Oil prices fell on Monday on fears about the economic fallout from rising COVID-19 cases around the globe and on oversupply worries as OPEC and its allies are set to wind back output cuts in August.
Brent crude fell 18 cents, or 0.4%, to $43.34 a barrel by 1123 GMT, and U.S. West Texas Intermediate (WTI) crude was down 19 cents, or 0.5%, at $40.06.
In the last month, Brent has been trading in a range between $41 and almost $45.
"Oil continues to trade in an incredibly rangebound manner," said Warren Patterson, ING's head of commodities strategy.
"Speculators appear to be getting more nervous about the demand recovery, with the path much more gradual than market expectations coming into the second half of the year," he added.
Coronavirus cases continued to surge in the United States and stood at almost 18 million globally. More countries imposed new restrictions or extended the current ones to control the pandemic.
Amid slow recovery of fuel demand due to the resurgence of the virus, investors are also worried about oversupply, as the Organization of the Petroleum Exporting Countries and its allies, known as OPEC+, will ease oil supply curbs from August.
"Concerns appear to be developing that a rise in OPEC+ production will coincide with uneven recovery in oil demand due to localized setbacks following secondary waves of COVID outbreaks," said Harry Tchilinguirian, head of commodity research at BNP Paribas.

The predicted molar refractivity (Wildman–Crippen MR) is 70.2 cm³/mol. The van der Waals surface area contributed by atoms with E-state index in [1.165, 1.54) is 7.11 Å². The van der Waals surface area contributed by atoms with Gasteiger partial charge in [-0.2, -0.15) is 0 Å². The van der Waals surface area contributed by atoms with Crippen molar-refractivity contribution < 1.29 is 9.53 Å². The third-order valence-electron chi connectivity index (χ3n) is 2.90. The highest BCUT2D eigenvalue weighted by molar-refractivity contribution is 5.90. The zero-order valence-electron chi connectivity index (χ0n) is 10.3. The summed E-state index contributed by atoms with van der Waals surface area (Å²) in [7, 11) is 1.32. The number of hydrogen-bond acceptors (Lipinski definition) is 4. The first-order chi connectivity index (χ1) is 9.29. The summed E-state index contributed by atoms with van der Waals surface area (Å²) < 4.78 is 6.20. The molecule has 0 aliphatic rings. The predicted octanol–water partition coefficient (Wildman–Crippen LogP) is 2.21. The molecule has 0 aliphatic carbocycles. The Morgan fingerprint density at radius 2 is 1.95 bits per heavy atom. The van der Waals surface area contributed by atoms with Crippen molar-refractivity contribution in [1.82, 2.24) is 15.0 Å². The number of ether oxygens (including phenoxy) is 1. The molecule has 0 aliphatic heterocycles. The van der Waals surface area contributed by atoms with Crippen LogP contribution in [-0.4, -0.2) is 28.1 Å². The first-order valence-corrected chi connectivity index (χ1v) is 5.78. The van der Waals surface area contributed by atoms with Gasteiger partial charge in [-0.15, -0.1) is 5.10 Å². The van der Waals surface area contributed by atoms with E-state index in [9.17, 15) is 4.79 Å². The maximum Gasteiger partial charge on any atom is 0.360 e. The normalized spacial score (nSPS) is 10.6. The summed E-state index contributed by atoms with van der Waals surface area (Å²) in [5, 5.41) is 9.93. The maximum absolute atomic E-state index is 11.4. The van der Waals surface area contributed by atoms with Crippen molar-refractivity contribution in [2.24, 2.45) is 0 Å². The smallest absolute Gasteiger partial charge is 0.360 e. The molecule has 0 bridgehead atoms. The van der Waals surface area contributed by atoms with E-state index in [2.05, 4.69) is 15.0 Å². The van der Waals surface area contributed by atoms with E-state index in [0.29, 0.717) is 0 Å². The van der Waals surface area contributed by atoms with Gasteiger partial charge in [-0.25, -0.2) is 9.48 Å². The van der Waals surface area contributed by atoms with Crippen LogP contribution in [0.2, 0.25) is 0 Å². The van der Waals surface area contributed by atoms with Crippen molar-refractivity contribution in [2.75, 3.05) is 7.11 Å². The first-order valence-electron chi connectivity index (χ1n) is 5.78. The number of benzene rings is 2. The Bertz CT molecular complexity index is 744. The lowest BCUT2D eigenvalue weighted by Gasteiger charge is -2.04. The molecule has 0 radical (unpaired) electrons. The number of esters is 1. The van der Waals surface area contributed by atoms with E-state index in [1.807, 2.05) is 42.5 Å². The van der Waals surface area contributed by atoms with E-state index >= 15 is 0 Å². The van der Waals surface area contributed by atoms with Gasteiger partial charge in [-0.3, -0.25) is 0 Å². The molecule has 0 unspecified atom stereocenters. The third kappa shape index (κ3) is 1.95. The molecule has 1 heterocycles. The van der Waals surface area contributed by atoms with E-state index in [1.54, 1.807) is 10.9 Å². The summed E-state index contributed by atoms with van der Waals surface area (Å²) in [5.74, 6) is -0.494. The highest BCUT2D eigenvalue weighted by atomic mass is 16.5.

OPEC+ members have been cutting output since May by 9.7 million barrels per day (bpd). From August, cuts will officially taper to 7.7 million bpd until December.
Russian oil and gas condensate output increased to 9.8 million bpd on Aug. 1-2 from 9.37 million bpd in July, a source familiar with data said on Monday.
However, oil prices found some support after a survey showed that manufacturing activity across the euro zone expanded for the first time since early 2019 last month. Positive manufacturing data in Asia also capped the losses.
A Reuters poll on Friday indicated that oil is set for a slow crawl upwards this year as the gradual easing of coronavirus-led restrictions buoys demand, although a second COVID-19 wave could slow the pace of a recovery.
(Reporting by Bozorgmehr Sharafedin in London, additional reporting by Yuka Obayashi in Tokyo; Editing by Kevin Liffey and Louise Heavens)